Access Type

Open Access Thesis

Date of Award

January 2013

Degree Type


Degree Name




First Advisor

Lisa J. Rapport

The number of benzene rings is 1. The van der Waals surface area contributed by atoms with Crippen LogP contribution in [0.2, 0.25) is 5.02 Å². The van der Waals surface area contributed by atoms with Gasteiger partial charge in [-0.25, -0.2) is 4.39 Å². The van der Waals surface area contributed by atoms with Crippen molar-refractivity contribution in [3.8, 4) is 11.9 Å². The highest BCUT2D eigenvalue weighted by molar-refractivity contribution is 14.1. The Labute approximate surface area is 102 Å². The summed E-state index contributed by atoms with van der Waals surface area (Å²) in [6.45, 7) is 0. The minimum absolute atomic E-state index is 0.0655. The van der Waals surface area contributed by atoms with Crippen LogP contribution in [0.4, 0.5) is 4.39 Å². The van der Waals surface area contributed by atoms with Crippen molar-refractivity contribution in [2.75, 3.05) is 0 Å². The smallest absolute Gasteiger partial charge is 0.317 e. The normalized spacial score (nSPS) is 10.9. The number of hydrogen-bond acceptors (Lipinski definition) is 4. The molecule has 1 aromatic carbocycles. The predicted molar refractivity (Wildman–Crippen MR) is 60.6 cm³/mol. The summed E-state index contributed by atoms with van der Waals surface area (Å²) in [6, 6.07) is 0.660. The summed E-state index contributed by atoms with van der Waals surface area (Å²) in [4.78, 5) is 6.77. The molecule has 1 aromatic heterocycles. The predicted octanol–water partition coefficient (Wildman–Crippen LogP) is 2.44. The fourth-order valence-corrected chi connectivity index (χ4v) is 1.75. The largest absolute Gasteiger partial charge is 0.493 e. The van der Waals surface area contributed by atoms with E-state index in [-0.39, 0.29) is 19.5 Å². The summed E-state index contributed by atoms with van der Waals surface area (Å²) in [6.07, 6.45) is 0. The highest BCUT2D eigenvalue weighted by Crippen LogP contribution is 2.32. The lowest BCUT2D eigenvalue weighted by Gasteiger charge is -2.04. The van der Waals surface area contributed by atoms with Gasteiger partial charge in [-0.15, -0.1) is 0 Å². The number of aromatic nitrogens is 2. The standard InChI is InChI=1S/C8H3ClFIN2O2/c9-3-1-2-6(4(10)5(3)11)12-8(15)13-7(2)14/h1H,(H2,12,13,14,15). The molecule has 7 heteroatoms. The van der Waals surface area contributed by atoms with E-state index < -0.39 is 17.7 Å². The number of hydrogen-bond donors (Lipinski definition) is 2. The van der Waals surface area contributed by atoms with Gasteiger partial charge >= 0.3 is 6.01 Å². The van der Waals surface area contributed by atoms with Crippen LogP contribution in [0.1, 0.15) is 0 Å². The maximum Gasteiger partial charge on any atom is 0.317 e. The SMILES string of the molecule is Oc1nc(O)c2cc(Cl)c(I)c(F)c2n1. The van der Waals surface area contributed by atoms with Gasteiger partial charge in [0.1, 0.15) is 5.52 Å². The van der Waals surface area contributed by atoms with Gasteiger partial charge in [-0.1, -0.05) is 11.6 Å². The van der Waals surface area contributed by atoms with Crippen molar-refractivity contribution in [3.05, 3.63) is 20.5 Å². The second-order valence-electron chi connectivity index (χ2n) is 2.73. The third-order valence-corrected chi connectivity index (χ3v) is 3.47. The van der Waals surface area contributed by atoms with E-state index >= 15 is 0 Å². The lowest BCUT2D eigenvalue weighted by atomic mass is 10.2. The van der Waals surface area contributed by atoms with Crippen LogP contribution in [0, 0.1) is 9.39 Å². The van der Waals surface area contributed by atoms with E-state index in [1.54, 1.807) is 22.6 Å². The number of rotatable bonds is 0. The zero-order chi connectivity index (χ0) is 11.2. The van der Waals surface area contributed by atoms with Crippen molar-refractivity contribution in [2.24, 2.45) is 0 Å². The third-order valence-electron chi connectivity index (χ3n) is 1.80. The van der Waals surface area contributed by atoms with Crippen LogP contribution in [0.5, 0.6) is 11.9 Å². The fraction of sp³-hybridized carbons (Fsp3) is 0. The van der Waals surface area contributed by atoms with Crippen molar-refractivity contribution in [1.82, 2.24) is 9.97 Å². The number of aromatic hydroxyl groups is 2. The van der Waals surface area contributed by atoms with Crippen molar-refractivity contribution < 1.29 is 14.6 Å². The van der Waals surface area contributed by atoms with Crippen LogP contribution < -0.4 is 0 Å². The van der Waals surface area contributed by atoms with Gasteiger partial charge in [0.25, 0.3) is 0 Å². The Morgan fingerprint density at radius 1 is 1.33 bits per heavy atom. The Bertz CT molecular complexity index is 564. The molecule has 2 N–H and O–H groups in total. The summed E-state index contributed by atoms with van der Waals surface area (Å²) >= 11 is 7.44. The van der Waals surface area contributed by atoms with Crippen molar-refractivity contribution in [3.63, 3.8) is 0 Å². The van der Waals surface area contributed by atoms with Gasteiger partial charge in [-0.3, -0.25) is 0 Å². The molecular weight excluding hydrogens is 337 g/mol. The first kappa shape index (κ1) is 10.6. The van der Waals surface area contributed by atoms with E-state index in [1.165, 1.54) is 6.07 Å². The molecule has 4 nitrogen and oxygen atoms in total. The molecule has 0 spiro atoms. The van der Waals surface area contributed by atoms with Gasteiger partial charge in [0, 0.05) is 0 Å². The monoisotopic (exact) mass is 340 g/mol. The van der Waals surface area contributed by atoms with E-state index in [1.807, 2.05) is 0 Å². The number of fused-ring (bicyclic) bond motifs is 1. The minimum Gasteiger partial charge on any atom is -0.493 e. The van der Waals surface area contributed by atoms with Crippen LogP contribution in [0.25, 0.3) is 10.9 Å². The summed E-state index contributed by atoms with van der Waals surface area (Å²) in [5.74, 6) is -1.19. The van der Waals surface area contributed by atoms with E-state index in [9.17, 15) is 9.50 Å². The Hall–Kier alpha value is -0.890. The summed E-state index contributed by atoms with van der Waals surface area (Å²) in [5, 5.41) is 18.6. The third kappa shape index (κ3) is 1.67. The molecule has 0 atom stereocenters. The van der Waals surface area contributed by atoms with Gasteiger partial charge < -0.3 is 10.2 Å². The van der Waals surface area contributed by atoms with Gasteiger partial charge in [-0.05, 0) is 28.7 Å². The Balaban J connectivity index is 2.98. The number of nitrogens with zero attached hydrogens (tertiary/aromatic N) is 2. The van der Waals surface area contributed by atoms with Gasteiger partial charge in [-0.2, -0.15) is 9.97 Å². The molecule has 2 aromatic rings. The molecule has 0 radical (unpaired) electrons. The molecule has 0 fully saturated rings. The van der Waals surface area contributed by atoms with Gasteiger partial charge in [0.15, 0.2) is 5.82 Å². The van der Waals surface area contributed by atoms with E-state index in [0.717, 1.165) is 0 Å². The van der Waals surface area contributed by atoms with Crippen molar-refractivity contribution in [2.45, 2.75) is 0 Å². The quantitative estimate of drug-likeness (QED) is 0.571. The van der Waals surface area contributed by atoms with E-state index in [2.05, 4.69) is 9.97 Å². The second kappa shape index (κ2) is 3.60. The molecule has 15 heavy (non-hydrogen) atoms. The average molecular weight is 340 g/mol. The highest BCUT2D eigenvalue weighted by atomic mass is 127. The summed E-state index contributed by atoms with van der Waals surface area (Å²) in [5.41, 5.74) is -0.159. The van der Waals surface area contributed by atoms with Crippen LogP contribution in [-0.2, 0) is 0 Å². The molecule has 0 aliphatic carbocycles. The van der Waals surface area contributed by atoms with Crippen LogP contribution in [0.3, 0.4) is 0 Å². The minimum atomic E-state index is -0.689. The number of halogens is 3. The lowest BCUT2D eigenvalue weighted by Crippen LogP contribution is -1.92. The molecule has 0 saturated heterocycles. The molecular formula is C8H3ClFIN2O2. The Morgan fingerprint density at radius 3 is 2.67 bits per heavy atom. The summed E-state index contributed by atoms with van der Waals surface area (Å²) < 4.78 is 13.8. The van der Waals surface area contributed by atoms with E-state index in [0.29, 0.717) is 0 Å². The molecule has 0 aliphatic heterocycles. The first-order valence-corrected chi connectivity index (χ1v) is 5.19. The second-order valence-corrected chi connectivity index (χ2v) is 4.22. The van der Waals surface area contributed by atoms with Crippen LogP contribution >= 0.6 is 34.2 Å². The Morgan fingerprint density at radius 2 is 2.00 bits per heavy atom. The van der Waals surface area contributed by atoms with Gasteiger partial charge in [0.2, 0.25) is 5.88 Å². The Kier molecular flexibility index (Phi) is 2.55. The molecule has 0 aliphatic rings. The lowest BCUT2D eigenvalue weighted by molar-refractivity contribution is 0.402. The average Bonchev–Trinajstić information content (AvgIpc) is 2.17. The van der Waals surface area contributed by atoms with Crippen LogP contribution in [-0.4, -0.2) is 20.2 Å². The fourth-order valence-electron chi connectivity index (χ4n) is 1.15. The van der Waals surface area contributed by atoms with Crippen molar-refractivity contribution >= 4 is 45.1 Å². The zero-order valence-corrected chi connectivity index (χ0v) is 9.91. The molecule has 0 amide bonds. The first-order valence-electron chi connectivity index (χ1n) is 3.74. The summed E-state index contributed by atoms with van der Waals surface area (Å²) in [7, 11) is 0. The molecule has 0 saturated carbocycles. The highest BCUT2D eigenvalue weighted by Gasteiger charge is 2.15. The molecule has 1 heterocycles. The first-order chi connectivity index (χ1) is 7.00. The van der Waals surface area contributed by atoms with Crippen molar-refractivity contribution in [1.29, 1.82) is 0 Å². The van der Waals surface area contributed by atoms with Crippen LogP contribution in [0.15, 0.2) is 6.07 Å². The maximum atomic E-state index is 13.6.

Although research suggests that coping style affects recovery from traumatic brain injury (TBI), research on assessment of coping style after TBI is sparse. Prevalent theories in the general coping literature suggest a three-factor structure of coping style: task-, emotion-, and avoidance-oriented. However, this factor structure might not well characterize coping after TBI given the cognitive and emotional deficits associated with this population. Therefore, this study examined the psychometric properties of the Coping Inventory for Stressful Situations (CISS) among persons with moderate to severe TBI using approaches from Classical Test Theory (CTT) and Item Response Theory (IRT; Rasch analysis). This study also examined the relationship between coping style and TBI recovery, including subjective and objective well-being outcomes. Participants were 331 adults with moderate to severe TBI who were 1 to 15 years post injury. This was an archival study of a prospective data registry, examining cross-sectional assessments completed at 1, 2, 5, 10 and 15 years post injury. The primary measure of interest was the CISS. Outcomes included the Satisfaction with Life Scale (SWLS) and Disability Rating Scale (DRS). Predictors included demographic (age, education) and injury severity (Glasgow Coma Scale, DRS at discharge) characteristics, Positive (PA) and Negative (NA) Affectivity scales of the Positive Affective and Negative Affect Schedule (PANAS), and the CISS (Task, Emotion, Distraction, and Social Diversion scales). Analyses from CTT and IRT approaches supported the reliability of the CISS among individuals with TBI across short- and long-term adjustment to injury and at various disability levels (median coefficient alpha = .89). Both approaches also supported the three-factor structure of the CISS in persons with TBI. Rasch analysis provided good psychometric support for the use of the CISS with TBI and identified areas for improved item discrimination. Hierarchical multiple regression analyses found that coping style uniquely predicted disability and life satisfaction at follow-up after accounting for sociodemographic factors, injury severity, and affectivity. These findings extend psychometric support for the CISS to the moderate to severe TBI population and highlight the clinical utility of assessing coping style with TBI for predicting functional and subjective well-being.

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